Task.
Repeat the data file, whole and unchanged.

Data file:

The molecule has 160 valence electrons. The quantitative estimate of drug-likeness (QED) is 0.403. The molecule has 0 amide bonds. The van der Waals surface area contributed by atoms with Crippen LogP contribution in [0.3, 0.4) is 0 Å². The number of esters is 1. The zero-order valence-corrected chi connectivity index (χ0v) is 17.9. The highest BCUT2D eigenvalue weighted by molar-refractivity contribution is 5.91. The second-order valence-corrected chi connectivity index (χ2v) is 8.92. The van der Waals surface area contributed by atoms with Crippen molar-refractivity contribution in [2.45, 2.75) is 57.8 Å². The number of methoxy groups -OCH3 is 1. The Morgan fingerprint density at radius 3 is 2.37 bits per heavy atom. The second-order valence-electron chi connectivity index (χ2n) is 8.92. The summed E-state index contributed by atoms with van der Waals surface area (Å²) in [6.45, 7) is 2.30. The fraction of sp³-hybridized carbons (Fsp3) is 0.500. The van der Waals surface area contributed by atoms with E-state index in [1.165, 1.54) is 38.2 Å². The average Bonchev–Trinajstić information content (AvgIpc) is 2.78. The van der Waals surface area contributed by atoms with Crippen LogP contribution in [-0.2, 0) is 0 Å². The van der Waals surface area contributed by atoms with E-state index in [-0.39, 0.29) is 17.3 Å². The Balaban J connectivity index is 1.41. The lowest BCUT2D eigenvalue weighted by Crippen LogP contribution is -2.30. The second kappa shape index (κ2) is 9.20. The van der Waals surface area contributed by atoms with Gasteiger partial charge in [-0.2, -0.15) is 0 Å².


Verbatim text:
The molecule has 160 valence electrons. The quantitative estimate of drug-likeness (QED) is 0.403. The molecule has 0 amide bonds. The van der Waals surface area contributed by atoms with Crippen LogP contribution in [0.3, 0.4) is 0 Å². The number of esters is 1. The zero-order valence-corrected chi connectivity index (χ0v) is 17.9. The highest BCUT2D eigenvalue weighted by molar-refractivity contribution is 5.91. The second-order valence-corrected chi connectivity index (χ2v) is 8.92. The van der Waals surface area contributed by atoms with Crippen molar-refractivity contribution in [2.45, 2.75) is 57.8 Å². The number of methoxy groups -OCH3 is 1. The Morgan fingerprint density at radius 3 is 2.37 bits per heavy atom. The second-order valence-electron chi connectivity index (χ2n) is 8.92. The summed E-state index contributed by atoms with van der Waals surface area (Å²) in [6.45, 7) is 2.30. The fraction of sp³-hybridized carbons (Fsp3) is 0.500. The van der Waals surface area contributed by atoms with E-state index in [1.165, 1.54) is 38.2 Å². The average Bonchev–Trinajstić information content (AvgIpc) is 2.78. The van der Waals surface area contributed by atoms with Crippen LogP contribution in [-0.2, 0) is 0 Å². The van der Waals surface area contributed by atoms with E-state index in [-0.39, 0.29) is 17.3 Å². The Balaban J connectivity index is 1.41. The lowest BCUT2D eigenvalue weighted by Crippen LogP contribution is -2.30. The second kappa shape index (κ2) is 9.20. The van der Waals surface area contributed by atoms with Gasteiger partial charge in [-0.2, -0.15) is 0 Å².